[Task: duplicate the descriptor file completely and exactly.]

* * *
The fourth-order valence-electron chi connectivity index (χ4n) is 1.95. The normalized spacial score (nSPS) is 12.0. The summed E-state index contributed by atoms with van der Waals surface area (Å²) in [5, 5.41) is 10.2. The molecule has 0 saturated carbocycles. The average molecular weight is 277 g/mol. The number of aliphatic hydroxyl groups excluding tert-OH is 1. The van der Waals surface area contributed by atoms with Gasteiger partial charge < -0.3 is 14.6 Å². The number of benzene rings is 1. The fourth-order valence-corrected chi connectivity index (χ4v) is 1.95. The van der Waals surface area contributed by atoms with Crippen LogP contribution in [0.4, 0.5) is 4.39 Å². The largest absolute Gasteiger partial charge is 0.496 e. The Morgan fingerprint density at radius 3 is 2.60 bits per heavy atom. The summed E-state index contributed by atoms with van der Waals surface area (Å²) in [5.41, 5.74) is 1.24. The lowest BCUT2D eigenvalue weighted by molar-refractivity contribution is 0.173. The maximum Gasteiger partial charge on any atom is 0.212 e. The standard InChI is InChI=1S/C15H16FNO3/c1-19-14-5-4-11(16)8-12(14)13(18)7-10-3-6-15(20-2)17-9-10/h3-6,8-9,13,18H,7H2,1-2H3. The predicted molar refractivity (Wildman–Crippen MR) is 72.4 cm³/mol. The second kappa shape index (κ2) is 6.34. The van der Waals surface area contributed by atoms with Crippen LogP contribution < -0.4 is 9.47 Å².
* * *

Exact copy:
The fourth-order valence-electron chi connectivity index (χ4n) is 1.95. The normalized spacial score (nSPS) is 12.0. The summed E-state index contributed by atoms with van der Waals surface area (Å²) in [5, 5.41) is 10.2. The molecule has 0 saturated carbocycles. The average molecular weight is 277 g/mol. The number of aliphatic hydroxyl groups excluding tert-OH is 1. The van der Waals surface area contributed by atoms with Gasteiger partial charge < -0.3 is 14.6 Å². The number of benzene rings is 1. The fourth-order valence-corrected chi connectivity index (χ4v) is 1.95. The van der Waals surface area contributed by atoms with Crippen LogP contribution in [0.4, 0.5) is 4.39 Å². The largest absolute Gasteiger partial charge is 0.496 e. The Morgan fingerprint density at radius 3 is 2.60 bits per heavy atom. The summed E-state index contributed by atoms with van der Waals surface area (Å²) in [5.41, 5.74) is 1.24. The lowest BCUT2D eigenvalue weighted by molar-refractivity contribution is 0.173. The maximum Gasteiger partial charge on any atom is 0.212 e. The standard InChI is InChI=1S/C15H16FNO3/c1-19-14-5-4-11(16)8-12(14)13(18)7-10-3-6-15(20-2)17-9-10/h3-6,8-9,13,18H,7H2,1-2H3. The predicted molar refractivity (Wildman–Crippen MR) is 72.4 cm³/mol. The second kappa shape index (κ2) is 6.34. The van der Waals surface area contributed by atoms with Crippen LogP contribution < -0.4 is 9.47 Å².